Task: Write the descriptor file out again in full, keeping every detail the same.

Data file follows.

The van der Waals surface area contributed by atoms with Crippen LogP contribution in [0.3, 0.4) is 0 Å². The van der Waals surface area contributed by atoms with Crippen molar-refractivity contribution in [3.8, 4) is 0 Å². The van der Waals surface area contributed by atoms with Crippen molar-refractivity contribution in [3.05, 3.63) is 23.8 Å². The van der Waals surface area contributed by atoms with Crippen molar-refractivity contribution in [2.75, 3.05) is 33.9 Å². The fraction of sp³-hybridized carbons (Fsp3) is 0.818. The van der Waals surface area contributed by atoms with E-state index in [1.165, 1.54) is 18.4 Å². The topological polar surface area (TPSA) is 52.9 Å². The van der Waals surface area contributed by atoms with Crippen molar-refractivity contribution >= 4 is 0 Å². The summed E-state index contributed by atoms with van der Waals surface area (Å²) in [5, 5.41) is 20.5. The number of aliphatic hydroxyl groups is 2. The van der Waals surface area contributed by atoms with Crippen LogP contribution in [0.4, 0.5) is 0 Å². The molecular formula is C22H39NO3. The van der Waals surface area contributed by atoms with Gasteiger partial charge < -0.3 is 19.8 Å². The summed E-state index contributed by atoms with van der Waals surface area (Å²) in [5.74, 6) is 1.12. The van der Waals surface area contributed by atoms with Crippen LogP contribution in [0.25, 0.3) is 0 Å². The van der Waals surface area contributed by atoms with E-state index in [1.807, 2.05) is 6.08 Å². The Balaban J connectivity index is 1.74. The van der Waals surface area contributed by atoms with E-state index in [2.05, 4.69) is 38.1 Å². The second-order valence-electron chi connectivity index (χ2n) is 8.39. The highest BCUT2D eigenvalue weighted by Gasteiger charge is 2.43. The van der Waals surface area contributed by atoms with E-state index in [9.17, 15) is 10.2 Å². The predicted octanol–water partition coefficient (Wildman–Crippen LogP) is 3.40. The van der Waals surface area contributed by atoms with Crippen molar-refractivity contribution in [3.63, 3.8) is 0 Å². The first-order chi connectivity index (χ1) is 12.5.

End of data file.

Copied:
The van der Waals surface area contributed by atoms with Crippen LogP contribution in [0.3, 0.4) is 0 Å². The van der Waals surface area contributed by atoms with Crippen molar-refractivity contribution in [3.8, 4) is 0 Å². The van der Waals surface area contributed by atoms with Crippen molar-refractivity contribution in [3.05, 3.63) is 23.8 Å². The van der Waals surface area contributed by atoms with Crippen molar-refractivity contribution in [2.75, 3.05) is 33.9 Å². The fraction of sp³-hybridized carbons (Fsp3) is 0.818. The van der Waals surface area contributed by atoms with E-state index in [1.165, 1.54) is 18.4 Å². The topological polar surface area (TPSA) is 52.9 Å². The van der Waals surface area contributed by atoms with Crippen molar-refractivity contribution >= 4 is 0 Å². The summed E-state index contributed by atoms with van der Waals surface area (Å²) in [5, 5.41) is 20.5. The number of aliphatic hydroxyl groups is 2. The van der Waals surface area contributed by atoms with Crippen LogP contribution in [0.4, 0.5) is 0 Å². The molecular formula is C22H39NO3. The van der Waals surface area contributed by atoms with Gasteiger partial charge < -0.3 is 19.8 Å². The summed E-state index contributed by atoms with van der Waals surface area (Å²) in [5.74, 6) is 1.12. The van der Waals surface area contributed by atoms with Crippen LogP contribution in [0.25, 0.3) is 0 Å². The van der Waals surface area contributed by atoms with E-state index in [1.807, 2.05) is 6.08 Å². The Balaban J connectivity index is 1.74. The van der Waals surface area contributed by atoms with E-state index in [2.05, 4.69) is 38.1 Å². The second-order valence-electron chi connectivity index (χ2n) is 8.39. The highest BCUT2D eigenvalue weighted by Gasteiger charge is 2.43. The van der Waals surface area contributed by atoms with E-state index in [9.17, 15) is 10.2 Å². The predicted octanol–water partition coefficient (Wildman–Crippen LogP) is 3.40. The van der Waals surface area contributed by atoms with Crippen molar-refractivity contribution in [3.63, 3.8) is 0 Å². The first-order chi connectivity index (χ1) is 12.5.